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Addressing the Challenge of Inequality

According to the latest data from the Central Statistics Office (CSO), there were just under 630,000 people still living in poverty in 2019, despite modest improvements in poverty rates. Of these, almost 200,000 are children Social Justice Ireland welcomed the improvements, which were achieved mostly through implementation of proposals we had made.  However, the number, and rate, of people experiencing enforced deprivation has increased, with almost 900,000 people (300,000 children) being forced to go without basic necessities due to lack of affordability. When the financial crash of 2008 happened, there were 13,000 fewer people at risk of poverty in Ireland. The impact of a decade of unnecessary austerity, and policy decisions which undermined the Social Contract, has deepened the divide between those people, businesses and sectors who will survive this latest economic shock and those who will not.

As at the last week in January 2021, there were 657,076 people on the Live Register, 479,633 of which were on the Pandemic Unemployment Payment (PUP). That amounts to 25 per cent of the labour force (CSO, 2021b).

An article in the Journal of Income Distribution suggests that income inequality in Ireland has been decreasing since the 1980s, however it also points to the fact that the share of total (gross) income going to the top 1 per cent rose by 5.5 per cent. This percentage increase to the top 1 per cent was more than in Sweden, Finland or Germany, all of which have less inequality than Ireland when measured on the basis of the Gini coefficient[1].

To give a real sense of income inequality in Ireland, one only has to look at the economic impact of the pandemic. While more than one in every seven people in the State were living on welfare payments, the wealth of Ireland’s five richest people rose by €4.3 billion[2] in just one year. Income inequality and poverty are not just about money. They impact all other areas of our lives:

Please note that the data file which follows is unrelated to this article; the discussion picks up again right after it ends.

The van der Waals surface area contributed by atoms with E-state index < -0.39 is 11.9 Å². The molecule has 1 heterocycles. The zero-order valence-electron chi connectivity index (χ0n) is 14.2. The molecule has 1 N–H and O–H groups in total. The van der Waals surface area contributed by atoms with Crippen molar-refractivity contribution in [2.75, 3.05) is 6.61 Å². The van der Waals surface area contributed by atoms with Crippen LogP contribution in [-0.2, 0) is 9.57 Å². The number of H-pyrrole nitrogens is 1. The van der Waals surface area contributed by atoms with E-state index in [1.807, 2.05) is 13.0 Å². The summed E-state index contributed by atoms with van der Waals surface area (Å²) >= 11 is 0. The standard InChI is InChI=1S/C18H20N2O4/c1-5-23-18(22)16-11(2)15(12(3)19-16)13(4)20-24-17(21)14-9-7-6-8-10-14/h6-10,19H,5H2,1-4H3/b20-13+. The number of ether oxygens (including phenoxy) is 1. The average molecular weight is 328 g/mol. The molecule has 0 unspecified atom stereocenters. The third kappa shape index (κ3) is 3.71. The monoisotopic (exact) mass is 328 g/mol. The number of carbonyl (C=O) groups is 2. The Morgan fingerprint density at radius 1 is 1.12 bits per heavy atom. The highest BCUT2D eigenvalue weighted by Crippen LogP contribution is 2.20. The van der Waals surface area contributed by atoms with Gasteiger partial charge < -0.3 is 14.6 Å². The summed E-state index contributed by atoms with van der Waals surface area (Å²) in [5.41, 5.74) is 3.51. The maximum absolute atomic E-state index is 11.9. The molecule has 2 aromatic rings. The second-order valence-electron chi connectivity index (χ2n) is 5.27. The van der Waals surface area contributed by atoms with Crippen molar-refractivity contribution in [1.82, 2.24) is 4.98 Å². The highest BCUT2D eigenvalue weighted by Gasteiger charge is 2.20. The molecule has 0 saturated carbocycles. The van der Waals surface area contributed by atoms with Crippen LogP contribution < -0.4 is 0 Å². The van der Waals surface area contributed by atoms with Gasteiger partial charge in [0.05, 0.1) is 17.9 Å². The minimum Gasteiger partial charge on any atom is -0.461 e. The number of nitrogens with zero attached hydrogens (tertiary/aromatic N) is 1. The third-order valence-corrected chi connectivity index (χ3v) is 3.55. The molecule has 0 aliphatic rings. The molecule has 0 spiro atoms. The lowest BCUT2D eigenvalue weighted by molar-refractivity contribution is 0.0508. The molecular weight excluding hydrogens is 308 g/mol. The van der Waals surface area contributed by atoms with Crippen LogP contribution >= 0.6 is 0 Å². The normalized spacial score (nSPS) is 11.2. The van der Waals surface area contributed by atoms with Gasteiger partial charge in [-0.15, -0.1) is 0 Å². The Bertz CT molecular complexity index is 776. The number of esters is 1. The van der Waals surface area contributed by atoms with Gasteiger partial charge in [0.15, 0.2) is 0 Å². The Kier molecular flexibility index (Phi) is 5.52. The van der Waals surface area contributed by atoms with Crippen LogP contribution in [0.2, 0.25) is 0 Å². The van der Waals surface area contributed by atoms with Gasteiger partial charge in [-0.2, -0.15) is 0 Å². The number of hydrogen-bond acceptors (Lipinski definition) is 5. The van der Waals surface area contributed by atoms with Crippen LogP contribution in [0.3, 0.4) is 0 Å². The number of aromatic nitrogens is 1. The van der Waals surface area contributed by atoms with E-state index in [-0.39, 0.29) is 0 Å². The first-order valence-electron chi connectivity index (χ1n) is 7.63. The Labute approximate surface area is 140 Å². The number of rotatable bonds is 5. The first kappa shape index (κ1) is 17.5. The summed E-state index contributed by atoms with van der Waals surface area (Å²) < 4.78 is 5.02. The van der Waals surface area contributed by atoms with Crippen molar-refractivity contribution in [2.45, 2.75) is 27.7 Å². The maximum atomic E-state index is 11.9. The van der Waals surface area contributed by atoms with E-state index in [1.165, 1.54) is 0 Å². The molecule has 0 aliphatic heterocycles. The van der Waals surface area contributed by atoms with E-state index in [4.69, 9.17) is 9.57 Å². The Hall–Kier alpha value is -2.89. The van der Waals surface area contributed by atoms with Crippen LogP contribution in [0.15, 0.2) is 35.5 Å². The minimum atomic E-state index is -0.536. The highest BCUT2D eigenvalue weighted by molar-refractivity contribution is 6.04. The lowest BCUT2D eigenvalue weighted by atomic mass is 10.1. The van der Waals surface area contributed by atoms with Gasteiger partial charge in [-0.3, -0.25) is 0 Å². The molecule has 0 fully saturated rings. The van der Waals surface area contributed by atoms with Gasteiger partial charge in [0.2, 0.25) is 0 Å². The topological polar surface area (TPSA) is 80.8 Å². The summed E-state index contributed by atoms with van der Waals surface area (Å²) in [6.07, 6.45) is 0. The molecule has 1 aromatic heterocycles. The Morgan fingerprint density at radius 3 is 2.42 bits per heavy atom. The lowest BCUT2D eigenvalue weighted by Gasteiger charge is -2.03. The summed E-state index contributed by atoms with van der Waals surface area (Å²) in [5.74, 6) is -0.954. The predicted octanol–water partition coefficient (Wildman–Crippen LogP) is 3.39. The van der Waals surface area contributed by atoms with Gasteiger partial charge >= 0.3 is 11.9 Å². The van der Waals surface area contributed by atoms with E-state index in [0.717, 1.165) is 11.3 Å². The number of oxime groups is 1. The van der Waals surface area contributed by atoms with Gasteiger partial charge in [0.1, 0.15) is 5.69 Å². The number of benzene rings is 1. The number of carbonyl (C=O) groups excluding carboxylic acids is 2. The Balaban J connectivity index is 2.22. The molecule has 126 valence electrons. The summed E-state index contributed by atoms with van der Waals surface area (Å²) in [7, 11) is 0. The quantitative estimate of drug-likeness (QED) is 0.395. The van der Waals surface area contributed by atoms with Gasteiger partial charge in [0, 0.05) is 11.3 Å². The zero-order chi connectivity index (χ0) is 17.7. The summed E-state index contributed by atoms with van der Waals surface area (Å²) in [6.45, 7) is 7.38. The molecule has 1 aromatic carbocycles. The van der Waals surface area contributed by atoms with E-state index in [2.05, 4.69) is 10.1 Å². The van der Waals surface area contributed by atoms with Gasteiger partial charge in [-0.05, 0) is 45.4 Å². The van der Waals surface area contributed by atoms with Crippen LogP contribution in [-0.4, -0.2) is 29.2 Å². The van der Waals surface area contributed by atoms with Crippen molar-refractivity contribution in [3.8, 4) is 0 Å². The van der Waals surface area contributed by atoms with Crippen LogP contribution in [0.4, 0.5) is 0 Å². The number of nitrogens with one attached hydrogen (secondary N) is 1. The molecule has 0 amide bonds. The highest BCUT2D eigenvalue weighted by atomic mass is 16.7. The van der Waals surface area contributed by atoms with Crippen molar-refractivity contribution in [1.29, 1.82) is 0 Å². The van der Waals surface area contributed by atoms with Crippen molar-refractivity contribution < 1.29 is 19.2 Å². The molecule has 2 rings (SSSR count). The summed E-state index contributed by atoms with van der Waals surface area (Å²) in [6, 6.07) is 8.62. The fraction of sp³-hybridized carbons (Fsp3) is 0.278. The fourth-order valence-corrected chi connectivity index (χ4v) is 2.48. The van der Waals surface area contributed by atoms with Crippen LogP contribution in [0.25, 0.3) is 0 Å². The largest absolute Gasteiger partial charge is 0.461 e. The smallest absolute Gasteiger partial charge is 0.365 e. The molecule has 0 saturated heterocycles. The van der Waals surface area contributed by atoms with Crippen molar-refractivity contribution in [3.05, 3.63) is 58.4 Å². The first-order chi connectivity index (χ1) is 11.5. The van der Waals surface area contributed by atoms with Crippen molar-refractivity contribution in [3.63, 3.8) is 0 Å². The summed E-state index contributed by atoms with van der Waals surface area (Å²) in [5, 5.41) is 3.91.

• The Covid-19 infection rates are 50 per cent or more higher in disadvantaged areas than in more affluent areas[3].
  • Children and young people in disadvantaged areas have poorer health, lower levels of physical activity, poorer diets, and more emotional difficulties than their wealthier peers[4].
  • Life expectancy is lower among disadvantaged groups than the national population and considerably lower than more affluent populations.
  • Children in disadvantaged areas have poorer scores on standardised tests compared to their wealthier peers.
  • Even with almost half a million people on the PUP, income tax receipts increased by 3.9 per cent in January 2021, compared to January 2020, indicating that it was the very lowest paid who suffered the most.
  • Tenants in the private rented sector are more likely to be paying a higher proportion of their income in housing costs, experience deprivation and have less wealth than owner occupiers. 

Policymakers must acknowledge that a thriving economy is not a goal in itself but a means to social development and wellbeing for all. Substantial evidence has emerged in recent decades to support the view that economies and societies perform better across a number of different metrics, from better health to lower crime rates, where there is less inequality[5].

[1] Inequality - Income inequality - OECD Data

[2] Author’s calculations on comparison between the 2020 list - Forbes Billionaires 2020 and the Real Time Billionaires list as of 06th February 2021 Real Time Billionaires (forbes.com)

[3] Author’s calculations based on Ireland's COVID19 Data Hub (arcgis.com)

[4] Growing Up in Ireland, various years - Growing Up in Ireland – National Longitudinal Study of Children

[5] Wilkinson, R., & Pickett, K. (2009). The Spirit Level: Why More Equal Societies Almost Always do Better. London: Penguin.